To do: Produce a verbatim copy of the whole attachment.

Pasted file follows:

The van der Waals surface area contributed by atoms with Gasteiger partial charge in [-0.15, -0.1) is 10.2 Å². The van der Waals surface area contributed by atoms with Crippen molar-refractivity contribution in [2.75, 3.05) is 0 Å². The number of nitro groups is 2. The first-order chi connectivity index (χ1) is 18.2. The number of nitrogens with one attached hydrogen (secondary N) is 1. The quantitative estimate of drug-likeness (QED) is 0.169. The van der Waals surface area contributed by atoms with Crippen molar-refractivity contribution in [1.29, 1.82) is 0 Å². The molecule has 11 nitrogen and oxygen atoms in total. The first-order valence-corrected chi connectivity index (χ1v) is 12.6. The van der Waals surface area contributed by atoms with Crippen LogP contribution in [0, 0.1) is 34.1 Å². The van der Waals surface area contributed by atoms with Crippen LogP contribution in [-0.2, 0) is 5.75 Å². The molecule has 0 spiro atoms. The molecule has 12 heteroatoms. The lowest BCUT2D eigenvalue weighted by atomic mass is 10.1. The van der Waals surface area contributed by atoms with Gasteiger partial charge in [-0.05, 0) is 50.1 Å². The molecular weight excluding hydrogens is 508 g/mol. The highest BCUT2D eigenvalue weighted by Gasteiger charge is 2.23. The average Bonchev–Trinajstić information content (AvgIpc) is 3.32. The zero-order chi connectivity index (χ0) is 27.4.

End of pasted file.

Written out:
The van der Waals surface area contributed by atoms with Gasteiger partial charge in [-0.15, -0.1) is 10.2 Å². The van der Waals surface area contributed by atoms with Crippen molar-refractivity contribution in [2.75, 3.05) is 0 Å². The number of nitro groups is 2. The first-order chi connectivity index (χ1) is 18.2. The number of nitrogens with one attached hydrogen (secondary N) is 1. The quantitative estimate of drug-likeness (QED) is 0.169. The van der Waals surface area contributed by atoms with Crippen molar-refractivity contribution in [1.29, 1.82) is 0 Å². The molecule has 11 nitrogen and oxygen atoms in total. The first-order valence-corrected chi connectivity index (χ1v) is 12.6. The van der Waals surface area contributed by atoms with Crippen LogP contribution in [0, 0.1) is 34.1 Å². The van der Waals surface area contributed by atoms with Crippen LogP contribution in [-0.2, 0) is 5.75 Å². The molecule has 0 spiro atoms. The molecule has 12 heteroatoms. The lowest BCUT2D eigenvalue weighted by atomic mass is 10.1. The van der Waals surface area contributed by atoms with Gasteiger partial charge in [-0.05, 0) is 50.1 Å². The molecular weight excluding hydrogens is 508 g/mol. The highest BCUT2D eigenvalue weighted by Gasteiger charge is 2.23. The average Bonchev–Trinajstić information content (AvgIpc) is 3.32. The zero-order chi connectivity index (χ0) is 27.4.